A Tip for Tuesday – Turn in your Early Bird Entries for #CopperAnvils
June 12, 2012
Schools recognize need to publish or perish
June 14, 2012
Show all

I recently participated in the PRSA New Pros Brown Bag discussion “What PR Bosses Wish Their New PR Pros Would Do But Won’t Tell Them” led by Michael Smart.

My first thought upon signing up for the discussion was – how rude! I’m pretty certain my bosses want me to succeed, so why would they keep valuable, career-advancing information from me?

Well, that’s not the case.  The point Smart was really trying to drive home is not that your boss is keeping secrets and playing mind games to see how you react (at least most of them are not) . Rather, as a new pro, it is our responsibility to be proactive and not wait for our bosses to tell us what we should – or should not – be doing.

Of course, the “correct” way varies from person to person, agency to agency, boss to boss. During the course of our careers, we will meet micro-managers, macro-managers, supervisors for PR, supervisors that will never understand PR, coworkers we will butt heads with and those we will want to be our best friends. The first few years of your career will teach you how to deal with every walk of life and how to create your own identity.

Unfortunately for millennials – who now largely make up the young professional demographic – their identities have already been etched in many hiring managers’ and supervisors’ minds.

Millennials are known for acting privileged, misplacing priorities and all around feeling overqualified for many of the jobs available to them post-college. It’s a sad truth, but, according to Smart, it is the truth. He was recently a part of a human resources discussion in which “dealing with millennials” was addressed, citing these flaws.

While far from being fair, New Pros need to break this stereotype and show their bosses that they are the real deal. Some advice:

  • Always error on the side of professionalism. Perhaps the biggest difference in the latest generation to enter the work force and its predecessors is that millennials are comfortable having public lives, that is, are more likely to share personal information on public social networks. If ever in doubt if something is SFW, don’t risk it, don’t post it.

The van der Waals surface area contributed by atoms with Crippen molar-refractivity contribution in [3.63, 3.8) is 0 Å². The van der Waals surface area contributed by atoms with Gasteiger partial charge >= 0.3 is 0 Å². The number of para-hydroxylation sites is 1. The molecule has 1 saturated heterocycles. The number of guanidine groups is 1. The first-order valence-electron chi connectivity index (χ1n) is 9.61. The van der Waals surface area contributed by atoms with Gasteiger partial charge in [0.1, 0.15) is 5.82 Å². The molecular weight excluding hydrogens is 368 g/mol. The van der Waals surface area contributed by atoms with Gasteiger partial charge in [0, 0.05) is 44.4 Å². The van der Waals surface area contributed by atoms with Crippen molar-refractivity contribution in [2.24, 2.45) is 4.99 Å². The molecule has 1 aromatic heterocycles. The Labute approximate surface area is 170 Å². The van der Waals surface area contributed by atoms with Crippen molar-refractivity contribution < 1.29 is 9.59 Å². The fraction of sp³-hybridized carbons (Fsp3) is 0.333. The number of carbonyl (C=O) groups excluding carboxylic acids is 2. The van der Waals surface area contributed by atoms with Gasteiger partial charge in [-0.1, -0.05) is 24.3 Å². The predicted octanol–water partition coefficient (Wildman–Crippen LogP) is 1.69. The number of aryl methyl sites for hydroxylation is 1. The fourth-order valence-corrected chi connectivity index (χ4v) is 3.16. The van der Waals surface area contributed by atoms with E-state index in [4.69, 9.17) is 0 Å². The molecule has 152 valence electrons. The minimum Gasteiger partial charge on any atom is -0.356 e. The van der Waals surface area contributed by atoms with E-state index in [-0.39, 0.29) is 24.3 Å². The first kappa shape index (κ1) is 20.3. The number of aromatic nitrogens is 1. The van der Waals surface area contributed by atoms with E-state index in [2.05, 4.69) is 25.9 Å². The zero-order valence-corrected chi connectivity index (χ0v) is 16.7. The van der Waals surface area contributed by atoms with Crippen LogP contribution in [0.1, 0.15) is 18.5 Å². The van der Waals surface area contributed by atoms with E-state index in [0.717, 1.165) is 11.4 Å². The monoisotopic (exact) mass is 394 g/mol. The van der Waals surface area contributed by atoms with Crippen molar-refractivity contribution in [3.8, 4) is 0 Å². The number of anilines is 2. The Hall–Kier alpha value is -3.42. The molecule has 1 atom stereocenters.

• Be accountable. Own all your projects no matter what obstacles you encounter. Don’t bring the obstacles to your boss until you have solutions you can propose.
  • Brag. Really. Show off your accomplishments, finished work and prove your worth. Remember- it’s about the results.
  • You want your boss to NOT think about you – the employees he or she is thinking about are the ones he or she is worried about. You want to be able to let your boss leave early on a Friday before a three-day weekend with the confidence that you are holding everything down.

Lastly, if you have any concerns within your position, schedule a time to talk with your boss. Write down all your concerns, goals and ideas. Just be sure to be as quick and convenient as possible, accommodating others first.

Stephanie Lough
Stephanie Lough
A former HMA Public Relations employee.


  1. Joey Wilhelm says:

    This is some great advice, especially for the kids who will be entering the work force from the “everybody’s a winner” generation. Also I have to say, this can really apply very well to all career paths — not just PR. Working in web development, I have to follow a similar set of guidelines or I would get nowhere.

    • Stephanie Lough says:

      Great point – this is really advice for all fields.

      It is a tough spot millennials are in, and this is just speaking from my own experiences, because while I agree that we are the “privileged” generation, we are also some of the most competitive, cut-throat, over-achievers of any generation. It’s interesting how much this was pointed out when applying for college – that we had to be in every extra-curricular and get the highest grades and test scores to be worth anything. Now, post-college we are “the extended adolescents”. Maybe we just got burned out working our butts off in school, only to graduate during one of the worst economic times.

      But that’s another blog post entirely 🙂

  2. Smart had some smart things to say.

    • Stephanie Lough says:


      If only the same could be said of Michael Scott. But then I don’t think The Office would have been nearly as successful.

  3. David Landis says:

    Stephanie – I would also add that you need to learn how to manage “up.” By that, I mean, anticipate what your boss needs to know BEFORE he/she asks and deliver added value without your superior asking for it. Don’t just do what you’re told, anticipate what comes next, and present new and innovative ideas on a daily basis. Above all, demonstrate results. And, make sure you stay later (and arrive earlier) than your boss. Great post. Cheers, The Boss in San Francisco (David Landis)

Leave a Reply

Your email address will not be published. Required fields are marked *